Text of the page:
“Keeping the end in mind”, “working toward a common objective” and “providing a vision” are all convention management wisdom based on setting goals.
Seeing a reliability goal is one of the first tasks when creating a reliability plan.
“How good (reliable) does it have to be?”
That is answered with a reliability goal statement.
There is a lot of uncertainty concerning a reliability goal.
- Is it possible given current technology?
- Is it what the customer really want?
- Is it possible to know when we achieve the goal?
In a recent article, The Tyranny of Goals and the Power of Doing What’s Indicated Brian Clark makes the argument that setting and doggedly adhering to goals may not be the best course of action. (Further.net article dated July 20, 2105)
Instead of current research and studies indicate an adaptive approach leads to successful outcomes more often.
The idea of creating a direction or process than adapting to the situation and opportunities tends to pay off.
Brian recommends doing what’s indicated.
For reliability planning, this means that we adjust and correct the product to best meet customer expectations within the range of given constraints. As we learn about the technology and its capabilities, we adjust.
As we grasp and understand the durability expectations of customers, we adjust.
The reliability goal may shift during the process.
This isn’t new.
As we discovered technology breakthroughs that would extend the operating life of a product, we may have capitalized by extending the warranty.
Or, as customers shifted to expect products to work in harsh environments, we adjusted the ruggedness of the design.
I think the idea is to be flexible.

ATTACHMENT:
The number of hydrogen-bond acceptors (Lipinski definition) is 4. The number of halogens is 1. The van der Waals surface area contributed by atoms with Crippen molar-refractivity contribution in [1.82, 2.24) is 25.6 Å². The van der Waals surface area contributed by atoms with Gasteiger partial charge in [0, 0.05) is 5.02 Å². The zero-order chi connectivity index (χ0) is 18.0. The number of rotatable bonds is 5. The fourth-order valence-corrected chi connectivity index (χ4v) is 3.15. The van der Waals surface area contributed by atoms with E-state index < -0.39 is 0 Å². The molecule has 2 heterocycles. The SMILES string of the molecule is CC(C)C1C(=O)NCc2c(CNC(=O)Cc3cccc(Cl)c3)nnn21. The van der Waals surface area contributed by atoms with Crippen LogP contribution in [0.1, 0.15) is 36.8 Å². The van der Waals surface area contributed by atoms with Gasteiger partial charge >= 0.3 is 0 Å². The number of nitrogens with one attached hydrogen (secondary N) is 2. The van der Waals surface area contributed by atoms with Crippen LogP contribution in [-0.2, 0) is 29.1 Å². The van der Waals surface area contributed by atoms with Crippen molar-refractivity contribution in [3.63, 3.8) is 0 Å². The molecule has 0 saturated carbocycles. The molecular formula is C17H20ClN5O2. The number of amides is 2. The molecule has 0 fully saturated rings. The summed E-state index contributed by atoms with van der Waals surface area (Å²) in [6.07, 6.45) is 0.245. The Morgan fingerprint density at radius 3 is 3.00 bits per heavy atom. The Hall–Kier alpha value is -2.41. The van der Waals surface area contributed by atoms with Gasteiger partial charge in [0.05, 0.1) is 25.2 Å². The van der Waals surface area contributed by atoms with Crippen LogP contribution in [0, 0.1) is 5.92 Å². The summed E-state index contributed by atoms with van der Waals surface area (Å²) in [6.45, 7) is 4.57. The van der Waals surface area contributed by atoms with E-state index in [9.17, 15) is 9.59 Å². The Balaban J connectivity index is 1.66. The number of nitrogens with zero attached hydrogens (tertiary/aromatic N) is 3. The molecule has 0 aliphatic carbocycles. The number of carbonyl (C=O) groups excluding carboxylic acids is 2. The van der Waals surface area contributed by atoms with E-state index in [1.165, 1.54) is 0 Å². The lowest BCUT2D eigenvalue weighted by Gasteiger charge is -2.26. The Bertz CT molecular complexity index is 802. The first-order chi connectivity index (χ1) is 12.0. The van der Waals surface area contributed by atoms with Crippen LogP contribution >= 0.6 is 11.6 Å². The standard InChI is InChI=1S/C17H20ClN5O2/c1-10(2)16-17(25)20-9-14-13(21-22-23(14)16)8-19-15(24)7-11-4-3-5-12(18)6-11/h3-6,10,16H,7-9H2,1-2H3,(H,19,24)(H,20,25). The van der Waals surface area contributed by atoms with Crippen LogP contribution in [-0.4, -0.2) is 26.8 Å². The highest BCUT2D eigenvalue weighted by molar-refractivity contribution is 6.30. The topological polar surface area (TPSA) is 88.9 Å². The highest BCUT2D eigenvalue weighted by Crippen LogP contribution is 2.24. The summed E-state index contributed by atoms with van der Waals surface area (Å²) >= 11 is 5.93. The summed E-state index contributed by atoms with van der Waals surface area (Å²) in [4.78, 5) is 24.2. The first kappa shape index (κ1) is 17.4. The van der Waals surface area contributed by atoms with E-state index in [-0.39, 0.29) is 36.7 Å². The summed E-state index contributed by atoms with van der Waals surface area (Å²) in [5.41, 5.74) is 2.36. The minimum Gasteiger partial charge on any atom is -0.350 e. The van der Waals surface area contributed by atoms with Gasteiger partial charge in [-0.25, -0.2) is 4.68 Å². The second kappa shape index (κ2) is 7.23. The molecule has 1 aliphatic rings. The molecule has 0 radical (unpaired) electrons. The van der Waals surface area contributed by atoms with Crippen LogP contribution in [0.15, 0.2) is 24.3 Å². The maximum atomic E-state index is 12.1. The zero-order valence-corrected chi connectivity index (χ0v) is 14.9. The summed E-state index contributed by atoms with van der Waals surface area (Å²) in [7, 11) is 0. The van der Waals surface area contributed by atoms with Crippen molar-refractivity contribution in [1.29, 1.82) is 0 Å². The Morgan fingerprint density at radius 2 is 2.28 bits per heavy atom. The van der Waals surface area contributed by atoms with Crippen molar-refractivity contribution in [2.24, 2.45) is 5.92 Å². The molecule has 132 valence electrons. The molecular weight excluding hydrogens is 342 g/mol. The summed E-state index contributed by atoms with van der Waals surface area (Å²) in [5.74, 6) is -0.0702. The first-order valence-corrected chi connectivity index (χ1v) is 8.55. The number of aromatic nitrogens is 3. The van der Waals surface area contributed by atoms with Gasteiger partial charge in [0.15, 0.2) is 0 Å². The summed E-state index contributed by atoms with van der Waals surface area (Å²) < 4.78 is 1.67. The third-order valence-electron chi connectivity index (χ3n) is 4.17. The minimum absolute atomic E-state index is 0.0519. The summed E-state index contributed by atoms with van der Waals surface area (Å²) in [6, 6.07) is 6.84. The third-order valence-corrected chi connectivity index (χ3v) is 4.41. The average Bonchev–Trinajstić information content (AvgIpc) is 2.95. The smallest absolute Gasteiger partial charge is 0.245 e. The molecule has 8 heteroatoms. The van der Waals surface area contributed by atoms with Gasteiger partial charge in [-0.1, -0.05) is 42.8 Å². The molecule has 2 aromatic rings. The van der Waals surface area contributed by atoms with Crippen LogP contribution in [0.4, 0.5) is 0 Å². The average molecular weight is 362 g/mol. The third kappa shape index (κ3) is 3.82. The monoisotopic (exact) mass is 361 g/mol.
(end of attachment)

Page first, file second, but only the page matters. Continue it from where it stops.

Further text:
Poke and prod the environment, technology, and opportunities to find the right fit between what you’re offering and what customers will buy.
The broader markets we work within do this as a result of competition.
When to adjust a goal
Within a project, having a clear reliability goal supports nearly every aspect of product development and we should be aware of what would trigger a reliability goal adjustment.
We should consider adjusting the goal when:
- We have the ability to far exceed the goal
- We find significant demand for a less expensive shorter lived product
- We find significant demand for a more expensive longer-lived product
- We learn of life-limiting failure mechanisms unique to the application
- We identify an opportunity that creates more value
Creating a new product or bringing up a production line is difficult.
At the start we may have a clear intention, even using goals to define the project.
And, along with the way we study, learn, comprehend, and characterize, we refine our understanding of how our goals will pan out.
We can ignore the distractions that say the goal needs an update, or we can adapt and thrive achieving even better goals.
In your experience, given reasonable reliability goals, what caused them to change? Or, are your goals flexible at all?
Share your experience, and let’s go find the right solutions to meet the important needs of our customers.
Guiding Programs by Product Goals (article)
3 Elements of Reliability Goal Setting (article)